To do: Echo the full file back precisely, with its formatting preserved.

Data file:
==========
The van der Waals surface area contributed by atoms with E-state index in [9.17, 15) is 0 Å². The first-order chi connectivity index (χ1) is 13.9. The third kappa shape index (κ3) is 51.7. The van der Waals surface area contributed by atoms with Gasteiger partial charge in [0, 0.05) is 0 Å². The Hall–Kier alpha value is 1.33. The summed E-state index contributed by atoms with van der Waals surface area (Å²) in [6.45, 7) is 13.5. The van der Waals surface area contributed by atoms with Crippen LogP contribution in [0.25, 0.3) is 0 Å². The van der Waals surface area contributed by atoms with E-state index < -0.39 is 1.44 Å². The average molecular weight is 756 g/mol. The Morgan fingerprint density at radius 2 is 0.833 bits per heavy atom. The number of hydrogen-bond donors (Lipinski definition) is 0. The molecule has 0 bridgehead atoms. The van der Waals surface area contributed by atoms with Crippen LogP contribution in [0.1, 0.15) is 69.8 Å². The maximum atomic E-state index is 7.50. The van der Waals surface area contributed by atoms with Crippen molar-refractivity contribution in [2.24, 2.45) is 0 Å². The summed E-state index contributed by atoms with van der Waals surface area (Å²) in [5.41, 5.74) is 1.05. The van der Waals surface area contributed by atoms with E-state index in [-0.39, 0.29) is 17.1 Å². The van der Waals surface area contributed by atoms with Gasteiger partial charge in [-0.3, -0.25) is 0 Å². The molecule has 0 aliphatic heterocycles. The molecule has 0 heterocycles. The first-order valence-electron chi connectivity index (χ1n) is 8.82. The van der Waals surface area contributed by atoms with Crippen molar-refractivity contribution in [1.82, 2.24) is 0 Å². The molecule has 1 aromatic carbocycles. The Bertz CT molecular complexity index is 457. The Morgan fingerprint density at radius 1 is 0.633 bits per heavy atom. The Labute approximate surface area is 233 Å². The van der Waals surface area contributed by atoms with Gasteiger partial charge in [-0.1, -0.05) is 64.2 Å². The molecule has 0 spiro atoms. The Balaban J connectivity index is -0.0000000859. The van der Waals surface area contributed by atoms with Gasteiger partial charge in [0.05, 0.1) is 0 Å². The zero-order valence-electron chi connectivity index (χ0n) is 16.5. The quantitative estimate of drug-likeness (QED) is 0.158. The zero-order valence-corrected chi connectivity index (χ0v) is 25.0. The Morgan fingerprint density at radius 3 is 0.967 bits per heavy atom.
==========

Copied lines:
The van der Waals surface area contributed by atoms with E-state index in [9.17, 15) is 0 Å². The first-order chi connectivity index (χ1) is 13.9. The third kappa shape index (κ3) is 51.7. The van der Waals surface area contributed by atoms with Gasteiger partial charge in [0, 0.05) is 0 Å². The Hall–Kier alpha value is 1.33. The summed E-state index contributed by atoms with van der Waals surface area (Å²) in [6.45, 7) is 13.5. The van der Waals surface area contributed by atoms with Crippen LogP contribution in [0.25, 0.3) is 0 Å². The van der Waals surface area contributed by atoms with E-state index < -0.39 is 1.44 Å². The average molecular weight is 756 g/mol. The Morgan fingerprint density at radius 2 is 0.833 bits per heavy atom. The number of hydrogen-bond donors (Lipinski definition) is 0. The molecule has 0 bridgehead atoms. The van der Waals surface area contributed by atoms with Crippen LogP contribution in [0.1, 0.15) is 69.8 Å². The maximum atomic E-state index is 7.50. The van der Waals surface area contributed by atoms with Crippen molar-refractivity contribution in [2.24, 2.45) is 0 Å². The summed E-state index contributed by atoms with van der Waals surface area (Å²) in [5.41, 5.74) is 1.05. The van der Waals surface area contributed by atoms with E-state index in [-0.39, 0.29) is 17.1 Å². The van der Waals surface area contributed by atoms with Gasteiger partial charge in [-0.3, -0.25) is 0 Å². The molecule has 0 aliphatic heterocycles. The molecule has 0 heterocycles. The first-order valence-electron chi connectivity index (χ1n) is 8.82. The van der Waals surface area contributed by atoms with Crippen molar-refractivity contribution in [1.82, 2.24) is 0 Å². The molecule has 1 aromatic carbocycles. The Bertz CT molecular complexity index is 457. The Morgan fingerprint density at radius 1 is 0.633 bits per heavy atom. The Labute approximate surface area is 233 Å². The van der Waals surface area contributed by atoms with Gasteiger partial charge in [-0.1, -0.05) is 64.2 Å². The molecule has 0 spiro atoms. The Balaban J connectivity index is -0.0000000859. The van der Waals surface area contributed by atoms with Gasteiger partial charge in [0.05, 0.1) is 0 Å². The zero-order valence-electron chi connectivity index (χ0n) is 16.5. The quantitative estimate of drug-likeness (QED) is 0.158. The zero-order valence-corrected chi connectivity index (χ0v) is 25.0. The Morgan fingerprint density at radius 3 is 0.967 bits per heavy atom.